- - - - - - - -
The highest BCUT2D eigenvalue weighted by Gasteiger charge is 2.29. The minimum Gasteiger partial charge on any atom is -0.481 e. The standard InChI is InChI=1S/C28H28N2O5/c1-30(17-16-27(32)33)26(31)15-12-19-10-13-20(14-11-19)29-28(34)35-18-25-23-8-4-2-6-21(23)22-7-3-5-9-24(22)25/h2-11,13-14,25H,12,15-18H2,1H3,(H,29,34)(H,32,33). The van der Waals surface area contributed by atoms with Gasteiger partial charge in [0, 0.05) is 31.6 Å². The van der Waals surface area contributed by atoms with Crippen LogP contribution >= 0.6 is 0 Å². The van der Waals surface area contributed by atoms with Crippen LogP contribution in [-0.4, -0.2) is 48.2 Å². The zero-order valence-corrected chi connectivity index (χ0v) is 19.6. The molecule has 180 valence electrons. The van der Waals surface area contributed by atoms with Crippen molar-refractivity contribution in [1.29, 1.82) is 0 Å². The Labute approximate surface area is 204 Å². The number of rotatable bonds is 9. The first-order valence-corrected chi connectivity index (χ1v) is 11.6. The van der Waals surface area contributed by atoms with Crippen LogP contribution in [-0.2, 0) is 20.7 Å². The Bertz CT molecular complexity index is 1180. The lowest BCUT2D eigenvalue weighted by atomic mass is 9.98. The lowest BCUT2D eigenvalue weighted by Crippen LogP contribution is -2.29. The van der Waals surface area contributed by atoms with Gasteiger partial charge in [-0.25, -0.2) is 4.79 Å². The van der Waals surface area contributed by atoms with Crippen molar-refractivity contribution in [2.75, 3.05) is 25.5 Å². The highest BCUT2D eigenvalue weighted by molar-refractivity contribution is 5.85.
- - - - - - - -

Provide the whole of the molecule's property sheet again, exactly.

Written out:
The highest BCUT2D eigenvalue weighted by Gasteiger charge is 2.29. The minimum Gasteiger partial charge on any atom is -0.481 e. The standard InChI is InChI=1S/C28H28N2O5/c1-30(17-16-27(32)33)26(31)15-12-19-10-13-20(14-11-19)29-28(34)35-18-25-23-8-4-2-6-21(23)22-7-3-5-9-24(22)25/h2-11,13-14,25H,12,15-18H2,1H3,(H,29,34)(H,32,33). The van der Waals surface area contributed by atoms with Gasteiger partial charge in [0, 0.05) is 31.6 Å². The van der Waals surface area contributed by atoms with Crippen LogP contribution >= 0.6 is 0 Å². The van der Waals surface area contributed by atoms with Crippen LogP contribution in [-0.4, -0.2) is 48.2 Å². The zero-order valence-corrected chi connectivity index (χ0v) is 19.6. The molecule has 180 valence electrons. The van der Waals surface area contributed by atoms with Crippen molar-refractivity contribution in [1.29, 1.82) is 0 Å². The Labute approximate surface area is 204 Å². The number of rotatable bonds is 9. The first-order valence-corrected chi connectivity index (χ1v) is 11.6. The van der Waals surface area contributed by atoms with Crippen LogP contribution in [-0.2, 0) is 20.7 Å². The Bertz CT molecular complexity index is 1180. The lowest BCUT2D eigenvalue weighted by atomic mass is 9.98. The lowest BCUT2D eigenvalue weighted by Crippen LogP contribution is -2.29. The van der Waals surface area contributed by atoms with Gasteiger partial charge in [-0.25, -0.2) is 4.79 Å². The van der Waals surface area contributed by atoms with Crippen molar-refractivity contribution in [2.75, 3.05) is 25.5 Å². The highest BCUT2D eigenvalue weighted by molar-refractivity contribution is 5.85.